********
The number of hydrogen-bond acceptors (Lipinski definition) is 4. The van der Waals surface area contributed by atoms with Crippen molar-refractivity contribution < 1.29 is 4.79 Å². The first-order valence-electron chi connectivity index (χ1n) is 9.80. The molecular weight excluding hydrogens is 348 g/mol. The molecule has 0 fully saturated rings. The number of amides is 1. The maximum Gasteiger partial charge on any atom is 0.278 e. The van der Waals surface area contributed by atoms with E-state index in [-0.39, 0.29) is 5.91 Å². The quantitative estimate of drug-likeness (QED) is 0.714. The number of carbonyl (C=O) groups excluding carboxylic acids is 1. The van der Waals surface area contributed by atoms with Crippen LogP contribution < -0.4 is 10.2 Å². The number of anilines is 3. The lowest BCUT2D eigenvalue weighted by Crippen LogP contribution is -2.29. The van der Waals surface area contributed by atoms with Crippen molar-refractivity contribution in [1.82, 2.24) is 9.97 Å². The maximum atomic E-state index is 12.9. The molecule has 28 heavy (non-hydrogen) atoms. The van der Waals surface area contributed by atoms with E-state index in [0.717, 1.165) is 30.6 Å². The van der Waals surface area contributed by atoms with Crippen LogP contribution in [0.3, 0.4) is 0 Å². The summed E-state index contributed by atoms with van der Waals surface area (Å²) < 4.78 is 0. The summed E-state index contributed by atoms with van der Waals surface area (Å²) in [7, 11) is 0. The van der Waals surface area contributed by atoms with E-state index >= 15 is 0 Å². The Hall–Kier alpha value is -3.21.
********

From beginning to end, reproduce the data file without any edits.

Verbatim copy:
The number of hydrogen-bond acceptors (Lipinski definition) is 4. The van der Waals surface area contributed by atoms with Crippen molar-refractivity contribution < 1.29 is 4.79 Å². The first-order valence-electron chi connectivity index (χ1n) is 9.80. The molecular weight excluding hydrogens is 348 g/mol. The molecule has 0 fully saturated rings. The number of amides is 1. The maximum Gasteiger partial charge on any atom is 0.278 e. The van der Waals surface area contributed by atoms with E-state index in [-0.39, 0.29) is 5.91 Å². The quantitative estimate of drug-likeness (QED) is 0.714. The number of carbonyl (C=O) groups excluding carboxylic acids is 1. The van der Waals surface area contributed by atoms with Crippen LogP contribution < -0.4 is 10.2 Å². The number of anilines is 3. The lowest BCUT2D eigenvalue weighted by Crippen LogP contribution is -2.29. The van der Waals surface area contributed by atoms with Crippen molar-refractivity contribution in [1.82, 2.24) is 9.97 Å². The maximum atomic E-state index is 12.9. The molecule has 28 heavy (non-hydrogen) atoms. The van der Waals surface area contributed by atoms with E-state index in [0.717, 1.165) is 30.6 Å². The van der Waals surface area contributed by atoms with Crippen LogP contribution in [0.3, 0.4) is 0 Å². The summed E-state index contributed by atoms with van der Waals surface area (Å²) < 4.78 is 0. The summed E-state index contributed by atoms with van der Waals surface area (Å²) in [7, 11) is 0. The van der Waals surface area contributed by atoms with E-state index >= 15 is 0 Å². The Hall–Kier alpha value is -3.21.